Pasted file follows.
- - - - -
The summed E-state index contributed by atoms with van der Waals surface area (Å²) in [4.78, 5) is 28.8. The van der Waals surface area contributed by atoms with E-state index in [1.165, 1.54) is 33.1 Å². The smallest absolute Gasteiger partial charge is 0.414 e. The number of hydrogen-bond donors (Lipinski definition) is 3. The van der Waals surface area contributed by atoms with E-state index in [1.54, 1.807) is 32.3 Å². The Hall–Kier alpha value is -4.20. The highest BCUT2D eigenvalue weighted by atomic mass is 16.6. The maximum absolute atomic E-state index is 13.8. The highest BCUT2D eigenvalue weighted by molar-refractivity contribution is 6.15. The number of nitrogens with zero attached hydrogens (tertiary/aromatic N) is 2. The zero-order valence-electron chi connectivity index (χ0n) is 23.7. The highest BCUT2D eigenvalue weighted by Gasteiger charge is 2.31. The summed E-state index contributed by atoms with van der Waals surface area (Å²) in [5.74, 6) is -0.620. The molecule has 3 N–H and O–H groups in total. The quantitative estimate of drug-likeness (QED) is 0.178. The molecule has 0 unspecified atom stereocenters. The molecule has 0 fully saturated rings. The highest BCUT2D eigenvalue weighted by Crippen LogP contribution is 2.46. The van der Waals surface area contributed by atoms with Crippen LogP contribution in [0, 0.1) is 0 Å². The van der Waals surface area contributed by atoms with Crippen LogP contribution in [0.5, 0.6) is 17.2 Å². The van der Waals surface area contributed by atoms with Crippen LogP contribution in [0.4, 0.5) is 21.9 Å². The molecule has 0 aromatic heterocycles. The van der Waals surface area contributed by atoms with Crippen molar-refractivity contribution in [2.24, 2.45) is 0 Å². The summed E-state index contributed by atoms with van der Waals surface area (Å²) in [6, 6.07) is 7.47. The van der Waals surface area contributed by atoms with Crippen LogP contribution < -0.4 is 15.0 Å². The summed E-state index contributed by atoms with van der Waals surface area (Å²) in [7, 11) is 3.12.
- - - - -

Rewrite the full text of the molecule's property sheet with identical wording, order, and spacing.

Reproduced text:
The summed E-state index contributed by atoms with van der Waals surface area (Å²) in [4.78, 5) is 28.8. The van der Waals surface area contributed by atoms with E-state index in [1.165, 1.54) is 33.1 Å². The smallest absolute Gasteiger partial charge is 0.414 e. The number of hydrogen-bond donors (Lipinski definition) is 3. The van der Waals surface area contributed by atoms with E-state index in [1.54, 1.807) is 32.3 Å². The Hall–Kier alpha value is -4.20. The highest BCUT2D eigenvalue weighted by atomic mass is 16.6. The maximum absolute atomic E-state index is 13.8. The highest BCUT2D eigenvalue weighted by molar-refractivity contribution is 6.15. The number of nitrogens with zero attached hydrogens (tertiary/aromatic N) is 2. The zero-order valence-electron chi connectivity index (χ0n) is 23.7. The highest BCUT2D eigenvalue weighted by Gasteiger charge is 2.31. The summed E-state index contributed by atoms with van der Waals surface area (Å²) in [5.74, 6) is -0.620. The molecule has 3 N–H and O–H groups in total. The quantitative estimate of drug-likeness (QED) is 0.178. The molecule has 0 unspecified atom stereocenters. The molecule has 0 fully saturated rings. The highest BCUT2D eigenvalue weighted by Crippen LogP contribution is 2.46. The van der Waals surface area contributed by atoms with Crippen LogP contribution in [0, 0.1) is 0 Å². The van der Waals surface area contributed by atoms with Crippen LogP contribution in [0.5, 0.6) is 17.2 Å². The van der Waals surface area contributed by atoms with Crippen LogP contribution in [0.4, 0.5) is 21.9 Å². The molecule has 0 aromatic heterocycles. The van der Waals surface area contributed by atoms with Crippen molar-refractivity contribution in [2.24, 2.45) is 0 Å². The summed E-state index contributed by atoms with van der Waals surface area (Å²) in [6, 6.07) is 7.47. The van der Waals surface area contributed by atoms with Crippen LogP contribution < -0.4 is 15.0 Å². The summed E-state index contributed by atoms with van der Waals surface area (Å²) in [7, 11) is 3.12.